The garlic chives are doing quite well also. I’ve tried for years to grow onion chives with little success. For some reason, I always get aphids on them and they die. So, I’m very please that the garlic chives are doing well!

garlic chives

When I have vegetables in the garden, I love to peruse my cookbooks (yes, actual books!) and find recipes to make featuring what’s fresh. One of my favorite cookbook authors is Mollie Katzen. I found a recipe that I hadn’t tried before in her Moosewood Cookbook. It’s called Warm Salad. I love the use of the fresh greens mixed with the other vegetables. I added my baby purple broccoli  and some broccoli leaves instead of the escarole. You can see how gorgeous the broccoli is after its cooked. It starts out purple and turns a bright green with cooking! I used my spring onions instead of leeks and it was delicious. Here’s the recipe from the book:

warm salad

           Warm Salad

3 Tbsp. olive oil

1 small bunch escarole, chopped

1 medium bunch red or green chard, chopped

8 large napa or savoy cabbage leaves, chopped

2 cups chopped mustard greens

 

1 – 2 tsp. salt                                                                  1 stalk celery, sliced

2 large cloves garlic, minced                                   1/2 small cauliflower, chopped

2 medium leeks, chopped                                           3 Tbsp. balsamic or wine vinegar

2 cups red onion, chopped                                          6 Tbsp. or more parmesan

3/4 lb. mushrooms, sliced                                         fresh black pepper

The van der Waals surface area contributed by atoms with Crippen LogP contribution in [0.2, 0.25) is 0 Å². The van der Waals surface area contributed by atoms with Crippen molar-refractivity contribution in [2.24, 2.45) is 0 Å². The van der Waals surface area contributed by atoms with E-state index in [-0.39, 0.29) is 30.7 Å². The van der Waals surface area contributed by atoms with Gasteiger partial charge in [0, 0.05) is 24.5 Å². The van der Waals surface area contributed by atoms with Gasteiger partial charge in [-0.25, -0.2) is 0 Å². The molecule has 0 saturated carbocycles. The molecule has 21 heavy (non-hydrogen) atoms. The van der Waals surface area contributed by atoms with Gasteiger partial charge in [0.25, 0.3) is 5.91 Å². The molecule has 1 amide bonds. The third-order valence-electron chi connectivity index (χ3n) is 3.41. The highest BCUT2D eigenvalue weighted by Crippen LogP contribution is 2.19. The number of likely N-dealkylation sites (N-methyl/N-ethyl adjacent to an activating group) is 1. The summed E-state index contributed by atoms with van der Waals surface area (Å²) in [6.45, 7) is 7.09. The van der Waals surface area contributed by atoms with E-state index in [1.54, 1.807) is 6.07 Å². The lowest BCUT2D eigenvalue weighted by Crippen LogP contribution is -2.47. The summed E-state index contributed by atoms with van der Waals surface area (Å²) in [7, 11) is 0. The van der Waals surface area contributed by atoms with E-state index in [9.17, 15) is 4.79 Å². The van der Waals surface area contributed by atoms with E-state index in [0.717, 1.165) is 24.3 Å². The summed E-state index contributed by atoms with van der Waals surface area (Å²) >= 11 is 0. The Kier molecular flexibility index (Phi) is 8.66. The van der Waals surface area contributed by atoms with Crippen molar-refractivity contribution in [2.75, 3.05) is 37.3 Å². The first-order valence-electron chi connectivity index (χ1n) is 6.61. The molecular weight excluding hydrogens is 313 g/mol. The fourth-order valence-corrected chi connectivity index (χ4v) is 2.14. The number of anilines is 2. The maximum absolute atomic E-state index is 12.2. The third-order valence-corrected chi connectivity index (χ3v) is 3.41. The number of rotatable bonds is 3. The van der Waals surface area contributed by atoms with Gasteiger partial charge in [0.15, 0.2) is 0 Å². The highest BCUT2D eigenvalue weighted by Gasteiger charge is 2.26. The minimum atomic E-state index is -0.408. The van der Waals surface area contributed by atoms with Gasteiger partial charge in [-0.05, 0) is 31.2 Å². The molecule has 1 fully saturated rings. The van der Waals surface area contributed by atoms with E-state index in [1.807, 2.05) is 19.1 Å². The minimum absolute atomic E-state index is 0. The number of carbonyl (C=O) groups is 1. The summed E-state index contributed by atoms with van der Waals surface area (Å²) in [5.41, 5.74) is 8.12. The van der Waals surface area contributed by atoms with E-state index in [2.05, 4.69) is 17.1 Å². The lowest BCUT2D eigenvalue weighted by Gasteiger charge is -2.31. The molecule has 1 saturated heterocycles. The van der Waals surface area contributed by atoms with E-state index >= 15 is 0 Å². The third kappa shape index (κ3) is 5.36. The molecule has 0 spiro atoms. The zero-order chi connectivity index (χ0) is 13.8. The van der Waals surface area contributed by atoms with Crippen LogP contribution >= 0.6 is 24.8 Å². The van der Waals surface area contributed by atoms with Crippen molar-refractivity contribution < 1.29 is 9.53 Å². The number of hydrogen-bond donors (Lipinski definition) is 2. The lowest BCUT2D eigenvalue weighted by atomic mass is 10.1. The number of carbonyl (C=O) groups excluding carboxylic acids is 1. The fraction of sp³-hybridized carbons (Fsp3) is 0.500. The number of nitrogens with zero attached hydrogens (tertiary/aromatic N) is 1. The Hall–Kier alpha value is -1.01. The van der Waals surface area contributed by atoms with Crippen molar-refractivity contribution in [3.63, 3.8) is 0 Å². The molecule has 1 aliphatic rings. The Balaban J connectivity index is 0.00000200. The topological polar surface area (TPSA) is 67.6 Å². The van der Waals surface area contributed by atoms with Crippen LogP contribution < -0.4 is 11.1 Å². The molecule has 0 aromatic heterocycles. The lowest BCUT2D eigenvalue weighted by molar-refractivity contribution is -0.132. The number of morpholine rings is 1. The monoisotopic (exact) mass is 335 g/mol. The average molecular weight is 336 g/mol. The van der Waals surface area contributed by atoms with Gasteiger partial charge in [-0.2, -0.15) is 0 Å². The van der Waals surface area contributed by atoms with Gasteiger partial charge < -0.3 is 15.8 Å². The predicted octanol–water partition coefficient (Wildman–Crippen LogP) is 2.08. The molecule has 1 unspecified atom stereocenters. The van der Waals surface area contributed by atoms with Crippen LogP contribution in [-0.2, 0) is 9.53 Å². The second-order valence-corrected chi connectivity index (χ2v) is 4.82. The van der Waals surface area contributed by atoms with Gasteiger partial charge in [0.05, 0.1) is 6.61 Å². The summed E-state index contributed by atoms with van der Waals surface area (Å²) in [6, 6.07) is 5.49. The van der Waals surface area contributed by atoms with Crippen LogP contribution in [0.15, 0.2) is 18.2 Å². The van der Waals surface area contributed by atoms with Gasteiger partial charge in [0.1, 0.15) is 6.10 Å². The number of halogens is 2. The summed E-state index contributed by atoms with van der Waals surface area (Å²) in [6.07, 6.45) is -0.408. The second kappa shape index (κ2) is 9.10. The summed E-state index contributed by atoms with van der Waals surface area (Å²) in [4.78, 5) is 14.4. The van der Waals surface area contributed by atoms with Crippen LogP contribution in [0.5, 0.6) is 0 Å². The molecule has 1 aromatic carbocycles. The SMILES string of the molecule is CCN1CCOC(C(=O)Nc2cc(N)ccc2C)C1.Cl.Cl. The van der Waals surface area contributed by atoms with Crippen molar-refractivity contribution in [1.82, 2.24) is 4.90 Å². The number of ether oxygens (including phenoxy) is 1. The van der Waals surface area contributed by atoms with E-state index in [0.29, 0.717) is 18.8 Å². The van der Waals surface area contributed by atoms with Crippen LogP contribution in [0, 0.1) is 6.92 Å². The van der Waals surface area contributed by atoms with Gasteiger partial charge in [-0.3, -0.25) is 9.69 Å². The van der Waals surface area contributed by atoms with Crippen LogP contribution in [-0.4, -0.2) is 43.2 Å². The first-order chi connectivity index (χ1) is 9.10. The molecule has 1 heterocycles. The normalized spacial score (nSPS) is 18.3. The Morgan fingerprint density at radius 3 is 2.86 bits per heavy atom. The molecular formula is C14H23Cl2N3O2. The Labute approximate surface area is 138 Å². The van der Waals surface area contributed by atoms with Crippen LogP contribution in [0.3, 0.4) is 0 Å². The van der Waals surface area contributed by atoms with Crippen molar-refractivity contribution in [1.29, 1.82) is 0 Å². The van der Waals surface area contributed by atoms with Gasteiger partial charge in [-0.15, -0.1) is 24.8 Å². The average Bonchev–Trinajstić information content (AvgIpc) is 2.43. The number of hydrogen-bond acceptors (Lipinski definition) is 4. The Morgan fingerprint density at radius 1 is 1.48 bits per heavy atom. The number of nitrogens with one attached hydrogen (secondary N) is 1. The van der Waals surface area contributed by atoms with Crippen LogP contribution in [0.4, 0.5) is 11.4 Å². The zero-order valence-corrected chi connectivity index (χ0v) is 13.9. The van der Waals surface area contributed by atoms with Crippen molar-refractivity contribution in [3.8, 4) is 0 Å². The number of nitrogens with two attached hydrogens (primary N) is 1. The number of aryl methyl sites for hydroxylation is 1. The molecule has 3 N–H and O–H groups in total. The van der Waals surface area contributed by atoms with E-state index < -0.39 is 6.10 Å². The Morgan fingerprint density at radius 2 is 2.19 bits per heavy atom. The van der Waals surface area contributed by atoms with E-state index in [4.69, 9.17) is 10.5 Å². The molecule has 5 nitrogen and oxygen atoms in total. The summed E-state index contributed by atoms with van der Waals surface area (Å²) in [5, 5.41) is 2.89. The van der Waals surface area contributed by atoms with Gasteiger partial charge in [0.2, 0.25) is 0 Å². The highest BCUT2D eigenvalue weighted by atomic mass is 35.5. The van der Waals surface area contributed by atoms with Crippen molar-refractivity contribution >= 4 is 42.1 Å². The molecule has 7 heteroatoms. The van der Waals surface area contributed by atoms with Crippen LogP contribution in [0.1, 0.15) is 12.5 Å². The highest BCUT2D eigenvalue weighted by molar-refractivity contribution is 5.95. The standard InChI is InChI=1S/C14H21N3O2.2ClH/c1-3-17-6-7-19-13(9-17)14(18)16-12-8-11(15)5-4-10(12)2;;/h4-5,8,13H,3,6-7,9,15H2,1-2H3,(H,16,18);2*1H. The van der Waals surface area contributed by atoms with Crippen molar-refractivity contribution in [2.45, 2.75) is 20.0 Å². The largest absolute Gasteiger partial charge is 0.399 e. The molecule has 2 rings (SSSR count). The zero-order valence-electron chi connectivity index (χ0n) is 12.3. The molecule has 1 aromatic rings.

1) Heat 1 Tbsp. olive oil in a large wok or deep skillet. Add the escarole, chard, cabbage and mustard greens, a little at a time, salting lightly after each addition, and adding more greens as soon as the ones in the pot cook down enough to make room. Use a fairly intense level of heat under the pot, and stir as you cook. When all the greens are wilted and tender, stir in the garlic. Cook and stir just a minute or two more, then transfer to a platter.

2) Add the remaining oil to the wok or skillet, and when it is hot add leeks, onion, mushrooms, celery and cauliflower (I added the broccoli here). Salt lightly, and stir-fry quickly over medium-high heat until just tender (about 5-8 minutes). Add to the platter, mix gently to incorporate the greens and sprinkle with vinegar and parmesan while still hot. (I put the greens back in the pan to mix. Then I had each family member take a serving and sprinkle their own vinegar and cheese individually. That way, the leftovers can be reheated and taste fresh tomorrow.)


Asian Cooking at Home

For years I told my family “No matter how good of a cook I become, Asian cooking will best be enjoyed in restaurants.” I thought that my unfamiliarity with the ingredients and the seemingly complicated cooking styles, were beyond my skills. Fast forward many years and the growth of one child, and I am experimenting with Asian cooking again. This time, I have a talented sidekick, Yo’el, who has an equal passion for food and Asian culture.